However, rumor has it that Goodyear will work with NASCAR to provide a softer tire for the 2016 season, and that is a step in the right direction.

About the author

Clayton has been writing NASCAR for the last seven years and has followed the sport for as long as he can remember. He's a Jersey boy with dreams of hoping one day to take his style south and adding a different kind of perspective to auto racing.

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Yep, everything is great and there is no reason to change anything. As long as Goodyear doesn’t lose the address to send the checks to change would be ridiculous.


I despise the chase for the Cup series and there are a lot of fans who feel the same way. So of course, NASCAR, who ALWAYS listens to its fans, thinks it is a great idea to add it to other series, too.

The good news is that next year, I’ll be a casual fan and whatever inane ideas NASCAR comes up with won’t matter to me at all.


Apparently the drop in ratings and attendance with the ‘new and exciting’ crapshoot for the title haven’t made an impression on BZF yet. With reasonable close title runs in the Xfinity and Trucks, why on earth would you inflict this stupid format anywhere else? It’s pathetic enough that the Cup title now has nothing to do with what happened thru 2/3 of the season. But all is wonderful in Nascarland and Brian is a genius.

Biff Baynehouse

Cup-wise, I will never by sold on “the Chase.” While I appreciate & understand that the Chase has been successful, in general of rejuvenating & spurring neophyte interest at the end of the Cup season, when they compete against several other pro sports. However, my champions are the driver & owner who wins the straight point count. I do not participate in any bracket-ology. I tune out as much Chase hoopla as possible because I see ALL races (of any & all sort) as exciting, if not spell binding. Racing is by nature, dramatic, there in manufacturing drama is as disingenuous & disenfranchising as breast augmentation or collagen injection. The Season’s Driver’s Points Champions & the Chase winner are two different & incomparable things. The Chase is an abomination. Albeit an exciting & dramatic one, but an abomination just the same. As illustrated by the straight season’s points count [below], rather than reward consistency & superior performance thru the season, as every other major motor-sports championship in the world does, now & historically, the Chase defeats & negates consistency & superior performance …over & over & over again.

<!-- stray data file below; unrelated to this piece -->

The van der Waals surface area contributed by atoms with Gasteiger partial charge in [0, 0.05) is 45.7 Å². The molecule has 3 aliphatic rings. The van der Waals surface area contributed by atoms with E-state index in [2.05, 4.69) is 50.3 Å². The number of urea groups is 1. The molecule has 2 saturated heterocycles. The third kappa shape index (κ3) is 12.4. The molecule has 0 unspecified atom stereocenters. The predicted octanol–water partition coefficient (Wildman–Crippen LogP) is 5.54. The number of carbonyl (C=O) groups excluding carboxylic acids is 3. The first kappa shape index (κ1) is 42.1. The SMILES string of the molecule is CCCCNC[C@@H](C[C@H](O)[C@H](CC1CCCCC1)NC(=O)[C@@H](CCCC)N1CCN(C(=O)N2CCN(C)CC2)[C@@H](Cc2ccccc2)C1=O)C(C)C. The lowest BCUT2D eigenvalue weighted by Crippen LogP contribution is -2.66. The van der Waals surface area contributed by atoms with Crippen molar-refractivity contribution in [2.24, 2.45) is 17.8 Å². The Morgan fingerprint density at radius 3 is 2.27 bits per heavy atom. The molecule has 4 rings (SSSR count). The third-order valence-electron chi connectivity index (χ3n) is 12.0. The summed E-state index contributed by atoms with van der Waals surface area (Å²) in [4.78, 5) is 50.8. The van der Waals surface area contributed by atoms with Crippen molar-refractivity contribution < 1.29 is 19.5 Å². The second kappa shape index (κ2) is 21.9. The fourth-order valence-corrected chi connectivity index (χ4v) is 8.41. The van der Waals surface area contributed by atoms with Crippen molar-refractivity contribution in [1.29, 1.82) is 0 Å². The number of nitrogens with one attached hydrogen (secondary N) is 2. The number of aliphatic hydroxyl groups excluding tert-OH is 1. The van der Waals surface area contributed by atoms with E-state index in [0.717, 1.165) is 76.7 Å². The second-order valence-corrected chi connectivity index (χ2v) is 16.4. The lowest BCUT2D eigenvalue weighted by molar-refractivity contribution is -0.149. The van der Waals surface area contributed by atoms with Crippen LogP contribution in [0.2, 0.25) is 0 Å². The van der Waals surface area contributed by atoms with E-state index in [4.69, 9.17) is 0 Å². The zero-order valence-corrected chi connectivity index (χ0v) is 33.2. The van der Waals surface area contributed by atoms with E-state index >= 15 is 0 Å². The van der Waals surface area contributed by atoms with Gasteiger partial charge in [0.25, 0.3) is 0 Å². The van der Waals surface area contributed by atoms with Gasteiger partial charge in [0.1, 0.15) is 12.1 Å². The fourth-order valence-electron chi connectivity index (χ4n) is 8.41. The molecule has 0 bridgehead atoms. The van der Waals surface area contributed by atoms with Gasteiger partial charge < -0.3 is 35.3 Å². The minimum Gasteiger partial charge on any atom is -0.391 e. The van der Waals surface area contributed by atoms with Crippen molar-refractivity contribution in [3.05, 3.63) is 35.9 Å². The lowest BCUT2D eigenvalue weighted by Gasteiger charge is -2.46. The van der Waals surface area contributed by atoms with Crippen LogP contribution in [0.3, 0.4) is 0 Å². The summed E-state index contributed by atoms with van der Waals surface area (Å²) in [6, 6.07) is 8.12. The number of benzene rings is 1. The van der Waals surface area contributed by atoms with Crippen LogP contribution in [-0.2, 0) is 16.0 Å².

(post-TMS) Current points system, NO Chase points resets.
1) #4-Kevin Harvick (C3), 1234
2) #22-Joey Logano (C8), 1217 -17
3) #88-Dale Earnhardt Jr. (EC), 1147 -87
4) #2-Brad Keselowski (C6), 1138 -96
5) #78-Martin Truex Jr. (C4), 1102 -132
6) #48-Jimmie Johnson (EC), 1080 -154
7) #11-Denny Hamlin (EC), 1047 -187
8) #19-Carl Edwards (C5), 1042 -192
9) #41-Kurt Busch (C7), 1035 -199
10) #24-Jeff Gordon (C1), 1032 -202
11) #20-Matt Kenseth (EC), 1009 -225
20) #18-Kyle Busch (C2), 779 -455
As this clearly depicts, one of the Chasers has barely half the leader’s points tally & is over 450 points behind the leader in “real-world” standings. Furthermore, 3 other Chasers are over 190 points behind the “true” leader. And of the utmost supreme irony, the drivers that are P1 & P2 in Chase standings are the farthest behind “real-world” straight points (non-Chase) leader. No words could more clearly illustrate my negative feelings about this format than this reality!
The Chase, in essence, is like putting the top 16 car numbers in a hat & pick one, blindly. Or draw straws for the championship. #4 has as good of a chance to take the Cup home as the guy who is P20 & over 450 points behind him!
A Cup, which was once the invaluable epitome of motorsports championships, is now relegated to a reward bestowed upon survivor of a manufactured gimmick. A gimmick, that in the face of implausible denial, promotes & rewards unsporting, unethical, barbarous & criminally assaulting behavior. And, at many specific times & situations, penalizes 100% effort, penalizes superior performance & penalizes supreme dedication & penalizes obtaining good results.
Another negative aspects is in the fact that with 8 Chasers remaining, everyone else (35 teams) are now relegated to “what’s-his-face-also-rans” status. Ie: Aric Amirola in the RPM #43 has top 10 finishes in (something like) 7 of the last 8 races & qualified 8th today, yet it has garnered him & the #43 RPM team next to ZERO media hits. The non-chase drivers sure don’t deserve to be relegated & ignored like that, their teams sure don’t deserve it & their sponsors clearly have paid for something they are NOT getting! So, as I see it, in a certain manner, the Chase DEVALUES performance, ethics & sponsorship …as well as the sport in general. Again, I do not like & do not appreciate what it has done to the sport, because it has devalued aspects of premium importance, like series & race integrity, which seem to have been sold down the road. Again, I can not deny that it is successful in manufacturing drama. But that is paid for by cheating many motor sports supporters & advocates, around the globe, out of a clear & definitive season’s champion …but more importantly, cheats them out of series INTEGRITY! And, imo, NOTHING is more valuable than that!